Choosing to live in a van on purpose is one thing, but doing it when you’re forced to is completely different.

If you can afford a storage unit, the setup aspect of how you arrange your things and your sleeping routines are going to be nearly the same.

Your potentially new challenges are:

  • No storage unit. In that case, what do you do with your belongings?
    You weren’t expecting to have to live this way.
  • You went into this completely unprepared. You’re not used the new noises, the new smells, and or the behavior of the people around you.

Psychological and Emotional Concerns

Questions fill your mind such as:

  • “Will I be safe tonight?”
  • “Where will I shower tomorrow?”
  • “Will I be warm enough?”
  • “How much sleep will I actually get?”

Job Worries

If you don’t have a job, how will you make yourself presentable for an interview? How will you even begin looking for a job? Do you have reliable access to the Internet?

Grief

If you are forced into living in your van or car, then you may have lost a job. You may have lost your home. Maybe you had a relationship break or any combination thereof. These are extremely stressful challenges to have to deal with on top of the new challenges you now face.

Some initial help:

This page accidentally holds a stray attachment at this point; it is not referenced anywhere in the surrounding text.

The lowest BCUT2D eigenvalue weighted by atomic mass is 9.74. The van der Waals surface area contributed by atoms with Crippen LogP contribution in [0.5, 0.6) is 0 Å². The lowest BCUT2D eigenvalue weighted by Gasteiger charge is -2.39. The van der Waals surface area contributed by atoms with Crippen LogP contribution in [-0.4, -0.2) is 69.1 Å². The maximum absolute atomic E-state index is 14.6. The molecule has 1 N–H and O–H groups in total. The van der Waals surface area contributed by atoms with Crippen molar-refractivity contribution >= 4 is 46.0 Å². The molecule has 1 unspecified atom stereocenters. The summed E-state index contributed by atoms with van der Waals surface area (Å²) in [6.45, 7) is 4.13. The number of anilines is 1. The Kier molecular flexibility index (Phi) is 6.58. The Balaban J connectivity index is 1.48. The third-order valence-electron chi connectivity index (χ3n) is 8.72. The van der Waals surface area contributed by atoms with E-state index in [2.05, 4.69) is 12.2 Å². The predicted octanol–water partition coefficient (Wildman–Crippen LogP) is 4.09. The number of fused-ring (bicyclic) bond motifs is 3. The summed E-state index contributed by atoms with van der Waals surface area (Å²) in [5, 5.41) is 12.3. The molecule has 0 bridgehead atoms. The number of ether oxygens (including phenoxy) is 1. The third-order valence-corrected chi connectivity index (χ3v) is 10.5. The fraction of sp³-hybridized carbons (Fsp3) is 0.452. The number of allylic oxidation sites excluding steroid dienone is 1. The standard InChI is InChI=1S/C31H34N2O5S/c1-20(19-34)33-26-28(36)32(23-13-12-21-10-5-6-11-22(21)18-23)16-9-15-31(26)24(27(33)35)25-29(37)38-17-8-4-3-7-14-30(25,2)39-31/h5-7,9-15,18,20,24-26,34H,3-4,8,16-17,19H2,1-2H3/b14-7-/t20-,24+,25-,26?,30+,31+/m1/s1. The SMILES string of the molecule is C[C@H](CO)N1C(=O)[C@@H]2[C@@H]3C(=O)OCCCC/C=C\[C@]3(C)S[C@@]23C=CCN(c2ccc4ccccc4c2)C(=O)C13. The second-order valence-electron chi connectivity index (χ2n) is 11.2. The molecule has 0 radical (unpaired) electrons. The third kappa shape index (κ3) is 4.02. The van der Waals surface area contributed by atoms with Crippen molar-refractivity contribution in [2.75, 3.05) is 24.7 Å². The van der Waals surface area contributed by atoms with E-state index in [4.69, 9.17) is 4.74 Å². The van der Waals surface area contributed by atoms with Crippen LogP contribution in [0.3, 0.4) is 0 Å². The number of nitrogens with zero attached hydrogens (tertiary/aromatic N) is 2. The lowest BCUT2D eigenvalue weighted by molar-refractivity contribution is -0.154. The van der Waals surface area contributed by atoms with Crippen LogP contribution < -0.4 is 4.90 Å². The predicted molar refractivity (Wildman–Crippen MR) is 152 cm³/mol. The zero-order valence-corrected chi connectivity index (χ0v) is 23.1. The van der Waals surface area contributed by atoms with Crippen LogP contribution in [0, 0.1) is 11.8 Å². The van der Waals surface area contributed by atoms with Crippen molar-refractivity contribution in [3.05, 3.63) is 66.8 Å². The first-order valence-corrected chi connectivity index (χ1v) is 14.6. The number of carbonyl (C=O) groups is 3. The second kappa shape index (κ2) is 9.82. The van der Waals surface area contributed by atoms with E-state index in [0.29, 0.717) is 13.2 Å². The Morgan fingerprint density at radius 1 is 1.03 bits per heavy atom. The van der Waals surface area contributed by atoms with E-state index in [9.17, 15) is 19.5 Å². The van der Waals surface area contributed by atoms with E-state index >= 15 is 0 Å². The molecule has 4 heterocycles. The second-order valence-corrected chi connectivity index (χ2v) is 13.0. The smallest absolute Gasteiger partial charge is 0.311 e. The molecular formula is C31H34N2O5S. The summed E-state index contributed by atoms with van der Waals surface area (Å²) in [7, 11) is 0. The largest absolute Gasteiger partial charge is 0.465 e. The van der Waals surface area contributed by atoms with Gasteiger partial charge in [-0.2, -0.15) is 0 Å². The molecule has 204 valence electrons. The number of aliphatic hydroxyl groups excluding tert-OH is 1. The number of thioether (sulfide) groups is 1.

1. This is mostly mental. Survival first and foremost starts in the mind. Do anything you can to take care of your mental mindset. Write, walk, make a to-do list.
  2. Do something every day to overcome your new challenges. Visit a library to freshen up your resume. Get a gym membership. At the very least, locate the local community centers in your area and find out how much each of them charges for a shower.
  3. Follow your gut instinct. Don’t give money to people. Don’t get into anyone else’s vehicle. Don’t let them get into yours unless you absolutely trust them. Until you are used to how everything works, exercise stranger danger.
  4. Find more than one place to park in case you're asked to leave the spot you're in. Rotate among these spots. Depending on how long you may be in this situation, find another complete set of backup spots to park in addition to the ones you may already have picked out. Local businesses are never required to allow you sleep in their parking lot and can change their minds at any time.
  5. Seek out local resources every day to ease your situation.
  6. Practice rearranging the belongings in your vehicle every day to stay organized and clean. You’ll feel better.

Living this way only needs to be temporary. Following these tips will help you navigate it with less stress and increased positivity.